Here are some excerpts from the live concert in the Postcity/Gleishalle of Ars Electronica 2018.

Realtime visualisations were shown on 6 large screens.
In the part with the dancers the robot was pre-programmed according to the choreographie of Silke Grabinger (Robot-programming was done bei Johannes Braumann and Peter Freudling)
In the 3rd movement and in the special percussion intermezzo the robot was directly controlled by the music of the orchestra. The robot was continuously sending data about his position back to the computer to control the movements of the moving-head-lights and also to the graphic-computer to control and synchronize the position of the visuals on the screen. —> here is more about this Robo-Solo.

Realtime visualisation for the 1st movement of Symphonie Fantastique:

Realtime visualisation for the 2nd movement of Symphonie Fantastique:

 

Abu Dhabi Festival 2018

Pianographique – Piano Music x Digital Images.

Music: Philip Glass, Steve Reich and Maurice Ravel
Pianos: Maki Namekawa & Dennis Russell Davies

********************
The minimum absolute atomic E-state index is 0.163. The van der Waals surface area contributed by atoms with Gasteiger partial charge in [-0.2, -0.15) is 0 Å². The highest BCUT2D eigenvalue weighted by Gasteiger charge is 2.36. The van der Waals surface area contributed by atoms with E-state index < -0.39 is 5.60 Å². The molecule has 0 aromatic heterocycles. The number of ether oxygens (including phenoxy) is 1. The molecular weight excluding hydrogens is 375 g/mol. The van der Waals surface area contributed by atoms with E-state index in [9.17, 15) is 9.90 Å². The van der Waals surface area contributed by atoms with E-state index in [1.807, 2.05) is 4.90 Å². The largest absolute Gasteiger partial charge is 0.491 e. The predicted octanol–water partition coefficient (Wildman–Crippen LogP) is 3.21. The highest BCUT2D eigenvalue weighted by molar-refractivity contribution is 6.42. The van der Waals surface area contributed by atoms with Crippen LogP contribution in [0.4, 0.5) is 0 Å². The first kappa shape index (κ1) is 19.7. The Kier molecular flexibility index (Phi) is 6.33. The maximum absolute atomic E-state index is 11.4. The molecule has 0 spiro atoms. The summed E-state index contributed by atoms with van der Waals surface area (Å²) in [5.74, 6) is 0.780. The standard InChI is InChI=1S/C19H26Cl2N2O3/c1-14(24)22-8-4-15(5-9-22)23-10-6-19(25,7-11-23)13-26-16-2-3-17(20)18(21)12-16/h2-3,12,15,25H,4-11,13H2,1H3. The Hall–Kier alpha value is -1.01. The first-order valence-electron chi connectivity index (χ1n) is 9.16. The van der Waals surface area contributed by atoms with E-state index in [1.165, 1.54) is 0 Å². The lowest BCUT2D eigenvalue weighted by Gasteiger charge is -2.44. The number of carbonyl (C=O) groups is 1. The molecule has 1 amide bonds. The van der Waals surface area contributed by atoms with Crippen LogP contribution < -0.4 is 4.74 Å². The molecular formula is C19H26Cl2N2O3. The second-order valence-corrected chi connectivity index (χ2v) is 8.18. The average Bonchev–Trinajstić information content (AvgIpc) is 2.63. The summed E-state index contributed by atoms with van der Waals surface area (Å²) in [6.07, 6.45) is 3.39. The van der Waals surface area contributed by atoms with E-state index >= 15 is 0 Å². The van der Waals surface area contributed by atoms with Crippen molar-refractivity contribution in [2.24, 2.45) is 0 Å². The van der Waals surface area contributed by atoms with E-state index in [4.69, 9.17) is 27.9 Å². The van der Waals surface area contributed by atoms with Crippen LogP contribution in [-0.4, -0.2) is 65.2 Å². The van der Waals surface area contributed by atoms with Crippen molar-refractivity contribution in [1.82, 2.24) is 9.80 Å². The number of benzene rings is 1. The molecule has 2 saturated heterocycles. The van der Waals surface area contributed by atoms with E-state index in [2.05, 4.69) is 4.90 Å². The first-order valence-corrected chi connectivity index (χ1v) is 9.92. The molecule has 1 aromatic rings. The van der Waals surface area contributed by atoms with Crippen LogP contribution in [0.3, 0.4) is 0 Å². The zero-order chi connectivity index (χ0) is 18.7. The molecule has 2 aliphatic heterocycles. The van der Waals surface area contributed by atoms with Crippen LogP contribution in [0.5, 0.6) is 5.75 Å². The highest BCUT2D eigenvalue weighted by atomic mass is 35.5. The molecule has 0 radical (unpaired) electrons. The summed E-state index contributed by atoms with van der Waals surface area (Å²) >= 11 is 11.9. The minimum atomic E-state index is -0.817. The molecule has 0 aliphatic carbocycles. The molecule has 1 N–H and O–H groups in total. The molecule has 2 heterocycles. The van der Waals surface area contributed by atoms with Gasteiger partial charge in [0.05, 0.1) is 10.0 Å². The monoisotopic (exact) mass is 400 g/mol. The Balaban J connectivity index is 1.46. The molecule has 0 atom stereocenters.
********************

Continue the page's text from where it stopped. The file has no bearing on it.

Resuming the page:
Visualisation: Cori Olan
24th March, 2018 – Emirates Palace Auditorium.

Piano Phase, Steve Reich 

Ma mère l’Oye (piano four hands) – Maurice Ravel 

Four Movements for Two Pianos – Philip Glass

Stokes – Philip Glass

 

Photos from the concert at Abu Dhabi Festival 2018


photo credits: Abu Dhabi Festival and Julian Schmiederer

Aufbruch/Departure – The Bruckner 8 Project

A concert project for Ars Electronica 2017 developed in collaboration with Markus Poschner, Norbert Trawöger, Martin Honzik, Karl Schmiedinger, …
Performed by Bruckner Orchestra (AT)/ Markus Poschner (DE)
Soloists: Nguyên Lê (FR/VN), Hugo Siegmeth (DE), Harald Scharf (DE),
Bastian Jütte (DE), Markus Poschner (DE), Rupert Huber (AT),
Roberto Paci Dalò (IT), Stefano Spada (IT)
Visualization by Cori Ol’an (AT)

Here are some excerpts from the live recording of the concert-performance on 10.9.2017 at Postcity/Trainhall.